Genetic sequencing for disease prevention, diagnostics, and treatment. Following an inverse Moore’s law, DNA sequencing has plummeted in cost in the last few decades, alongside growing increasingly fast. The result has been the generation of ample genetic data – and, after being processed and analyzed, extraordinary insights into our biological makeup. A baby’s genome can now be prenatally or early postnatally sequenced to identify, prevent, and treat rare developmental disorders. Such diagnostic precision and improved clinical management are life-saving (1,2). Relatedly, genetic sequencing and derived analyses can be used to develop individualized therapies, catering treatments to individuals’ genomes and microbiomes, and ushering in the new era of precision medicine (3).

    Genetic engineering for disease treatment. The Nobel Prize-winning genetic engineering tool CRISPR is routinely being leveraged for disease treatment.  In a recent trial, a single CRISPR treatment targeting a misfolded liver protein was able to successfully reduce its levels in six people affected by (otherwise fatal) transthyretin amyloidosis, a rare disorder characterized by the abnormal buildup of the misshapen protein in various organs and nerves (4). The challenge today simply remains to scale computation to keep pace with data generation (5) – reflecting the cat and mouse game between Data Sciences and Biology so defining of the BioRevolution.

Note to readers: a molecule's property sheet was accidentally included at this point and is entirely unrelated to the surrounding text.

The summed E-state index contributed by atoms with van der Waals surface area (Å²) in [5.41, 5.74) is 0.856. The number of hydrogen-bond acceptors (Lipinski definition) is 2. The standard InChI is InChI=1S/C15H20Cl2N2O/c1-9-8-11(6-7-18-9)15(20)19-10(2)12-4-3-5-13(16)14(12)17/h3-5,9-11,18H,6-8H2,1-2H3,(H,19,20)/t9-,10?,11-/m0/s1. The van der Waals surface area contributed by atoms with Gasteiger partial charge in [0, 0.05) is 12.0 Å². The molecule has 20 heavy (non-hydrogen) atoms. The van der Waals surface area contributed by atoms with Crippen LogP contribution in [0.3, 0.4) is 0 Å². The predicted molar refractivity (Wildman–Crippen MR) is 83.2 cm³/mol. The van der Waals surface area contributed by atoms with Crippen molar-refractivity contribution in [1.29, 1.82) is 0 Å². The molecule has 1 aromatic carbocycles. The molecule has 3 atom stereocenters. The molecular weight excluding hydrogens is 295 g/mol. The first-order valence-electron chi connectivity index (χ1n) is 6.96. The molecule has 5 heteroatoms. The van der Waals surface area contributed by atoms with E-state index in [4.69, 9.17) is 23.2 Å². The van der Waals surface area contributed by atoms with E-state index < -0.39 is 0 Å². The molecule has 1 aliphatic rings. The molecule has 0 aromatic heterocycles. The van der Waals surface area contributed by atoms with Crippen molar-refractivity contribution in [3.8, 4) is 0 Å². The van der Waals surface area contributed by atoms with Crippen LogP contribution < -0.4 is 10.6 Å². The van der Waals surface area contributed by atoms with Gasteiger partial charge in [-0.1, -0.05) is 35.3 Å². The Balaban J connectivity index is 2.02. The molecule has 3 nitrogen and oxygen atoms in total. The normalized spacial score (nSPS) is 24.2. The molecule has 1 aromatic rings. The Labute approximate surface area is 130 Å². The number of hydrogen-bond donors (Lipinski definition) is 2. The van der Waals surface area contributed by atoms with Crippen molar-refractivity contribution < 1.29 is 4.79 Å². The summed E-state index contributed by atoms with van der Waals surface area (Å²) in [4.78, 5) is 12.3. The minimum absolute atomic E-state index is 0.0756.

AI analytics for protein folding prediction and drug development and discovery. Key to protein function, protein folding – and the prediction thereof – is key to understanding where, how, and with whom proteins do what they do, and Google’s AlphaFold was able, in 2020, to use AI to rapidly predict protein folding – solving a 50-year-old challenge in Biology. Meanwhile, AI has emerged as a critical lever to the development and design of first-in-class drugs (6), as well as to the unprecedentedly rapid identification of disease-tailored antibiotics. A trail-blazing machine-learning algorithm has recently identified new antibiotics from a pool of 100 million molecules – including against tuberculosis and other bacterial strains previously considered untreatable (7).

    Biological computing for cancer treatment. Cells are biological computers with DNA-encoded software – if you can decode the software, you can recode the cells for a specific purpose. To this end, scientists have programmed bacterial cells to target cancer cells and release toxins locally. In parallel, a team has been able to embed a diagnostic “computer” network into human cells, making them able to identify specific cancer cells based on the presence of five cancer-specific molecules – and trigger cancer cell destruction accordingly (8).